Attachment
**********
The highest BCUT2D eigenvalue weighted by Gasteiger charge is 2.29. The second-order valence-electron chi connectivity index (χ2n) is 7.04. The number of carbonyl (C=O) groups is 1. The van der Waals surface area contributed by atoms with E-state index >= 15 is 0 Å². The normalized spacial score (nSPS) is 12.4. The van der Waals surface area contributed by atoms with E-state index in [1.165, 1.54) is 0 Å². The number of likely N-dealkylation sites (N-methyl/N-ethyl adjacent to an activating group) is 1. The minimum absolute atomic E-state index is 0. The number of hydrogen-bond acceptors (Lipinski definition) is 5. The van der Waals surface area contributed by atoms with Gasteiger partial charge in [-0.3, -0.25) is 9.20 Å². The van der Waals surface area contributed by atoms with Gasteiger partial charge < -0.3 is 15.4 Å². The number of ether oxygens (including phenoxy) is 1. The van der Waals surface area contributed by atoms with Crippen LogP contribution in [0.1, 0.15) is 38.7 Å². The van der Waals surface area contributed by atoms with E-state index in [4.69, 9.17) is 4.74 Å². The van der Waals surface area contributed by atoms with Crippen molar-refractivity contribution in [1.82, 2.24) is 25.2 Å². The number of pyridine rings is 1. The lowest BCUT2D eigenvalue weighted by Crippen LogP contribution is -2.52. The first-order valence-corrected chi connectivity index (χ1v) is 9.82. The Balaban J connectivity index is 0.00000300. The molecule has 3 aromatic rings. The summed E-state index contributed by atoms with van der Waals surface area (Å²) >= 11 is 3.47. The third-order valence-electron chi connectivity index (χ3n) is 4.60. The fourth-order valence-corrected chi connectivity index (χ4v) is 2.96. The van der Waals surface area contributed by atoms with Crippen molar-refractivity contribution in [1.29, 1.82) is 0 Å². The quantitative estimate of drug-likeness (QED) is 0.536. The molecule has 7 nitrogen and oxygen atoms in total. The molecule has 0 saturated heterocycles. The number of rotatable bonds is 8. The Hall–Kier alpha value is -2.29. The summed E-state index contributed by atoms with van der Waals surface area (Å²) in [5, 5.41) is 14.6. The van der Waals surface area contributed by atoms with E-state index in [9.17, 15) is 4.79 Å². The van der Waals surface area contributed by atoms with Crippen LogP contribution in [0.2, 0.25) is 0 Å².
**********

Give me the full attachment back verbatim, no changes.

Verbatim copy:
The highest BCUT2D eigenvalue weighted by Gasteiger charge is 2.29. The second-order valence-electron chi connectivity index (χ2n) is 7.04. The number of carbonyl (C=O) groups is 1. The van der Waals surface area contributed by atoms with E-state index >= 15 is 0 Å². The normalized spacial score (nSPS) is 12.4. The van der Waals surface area contributed by atoms with E-state index in [1.165, 1.54) is 0 Å². The number of likely N-dealkylation sites (N-methyl/N-ethyl adjacent to an activating group) is 1. The minimum absolute atomic E-state index is 0. The number of hydrogen-bond acceptors (Lipinski definition) is 5. The van der Waals surface area contributed by atoms with Gasteiger partial charge in [-0.3, -0.25) is 9.20 Å². The van der Waals surface area contributed by atoms with Gasteiger partial charge < -0.3 is 15.4 Å². The number of ether oxygens (including phenoxy) is 1. The van der Waals surface area contributed by atoms with Crippen LogP contribution in [0.1, 0.15) is 38.7 Å². The van der Waals surface area contributed by atoms with E-state index in [4.69, 9.17) is 4.74 Å². The van der Waals surface area contributed by atoms with Crippen molar-refractivity contribution in [1.82, 2.24) is 25.2 Å². The number of pyridine rings is 1. The lowest BCUT2D eigenvalue weighted by Crippen LogP contribution is -2.52. The first-order valence-corrected chi connectivity index (χ1v) is 9.82. The Balaban J connectivity index is 0.00000300. The molecule has 3 aromatic rings. The summed E-state index contributed by atoms with van der Waals surface area (Å²) >= 11 is 3.47. The third-order valence-electron chi connectivity index (χ3n) is 4.60. The fourth-order valence-corrected chi connectivity index (χ4v) is 2.96. The van der Waals surface area contributed by atoms with Crippen molar-refractivity contribution in [1.29, 1.82) is 0 Å². The quantitative estimate of drug-likeness (QED) is 0.536. The molecule has 7 nitrogen and oxygen atoms in total. The molecule has 0 saturated heterocycles. The number of rotatable bonds is 8. The Hall–Kier alpha value is -2.29. The summed E-state index contributed by atoms with van der Waals surface area (Å²) in [5, 5.41) is 14.6. The van der Waals surface area contributed by atoms with E-state index in [9.17, 15) is 4.79 Å². The van der Waals surface area contributed by atoms with Crippen LogP contribution in [0.2, 0.25) is 0 Å².